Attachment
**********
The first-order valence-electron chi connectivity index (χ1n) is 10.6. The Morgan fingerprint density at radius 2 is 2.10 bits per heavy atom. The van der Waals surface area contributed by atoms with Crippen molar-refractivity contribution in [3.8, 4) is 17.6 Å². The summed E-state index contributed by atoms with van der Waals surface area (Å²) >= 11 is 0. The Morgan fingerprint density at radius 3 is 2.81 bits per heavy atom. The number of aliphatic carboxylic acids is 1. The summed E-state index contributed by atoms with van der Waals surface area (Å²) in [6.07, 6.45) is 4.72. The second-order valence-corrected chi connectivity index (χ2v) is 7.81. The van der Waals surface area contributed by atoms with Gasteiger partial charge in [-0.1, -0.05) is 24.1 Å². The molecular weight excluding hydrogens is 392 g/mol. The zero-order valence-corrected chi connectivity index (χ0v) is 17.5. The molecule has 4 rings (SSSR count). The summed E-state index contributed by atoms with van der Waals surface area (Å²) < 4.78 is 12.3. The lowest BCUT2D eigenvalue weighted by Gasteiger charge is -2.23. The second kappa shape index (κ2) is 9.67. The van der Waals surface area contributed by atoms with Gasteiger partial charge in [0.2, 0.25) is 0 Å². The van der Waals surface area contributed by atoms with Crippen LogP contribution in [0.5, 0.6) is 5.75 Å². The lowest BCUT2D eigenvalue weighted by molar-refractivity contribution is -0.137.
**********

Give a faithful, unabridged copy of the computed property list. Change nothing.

The first-order valence-electron chi connectivity index (χ1n) is 10.6. The Morgan fingerprint density at radius 2 is 2.10 bits per heavy atom. The van der Waals surface area contributed by atoms with Crippen molar-refractivity contribution in [3.8, 4) is 17.6 Å². The summed E-state index contributed by atoms with van der Waals surface area (Å²) >= 11 is 0. The Morgan fingerprint density at radius 3 is 2.81 bits per heavy atom. The number of aliphatic carboxylic acids is 1. The summed E-state index contributed by atoms with van der Waals surface area (Å²) in [6.07, 6.45) is 4.72. The second-order valence-corrected chi connectivity index (χ2v) is 7.81. The van der Waals surface area contributed by atoms with Gasteiger partial charge in [-0.1, -0.05) is 24.1 Å². The molecular weight excluding hydrogens is 392 g/mol. The zero-order valence-corrected chi connectivity index (χ0v) is 17.5. The molecule has 4 rings (SSSR count). The summed E-state index contributed by atoms with van der Waals surface area (Å²) < 4.78 is 12.3. The lowest BCUT2D eigenvalue weighted by Gasteiger charge is -2.23. The second kappa shape index (κ2) is 9.67. The van der Waals surface area contributed by atoms with Gasteiger partial charge in [0.2, 0.25) is 0 Å². The van der Waals surface area contributed by atoms with Crippen LogP contribution in [0.5, 0.6) is 5.75 Å². The lowest BCUT2D eigenvalue weighted by molar-refractivity contribution is -0.137.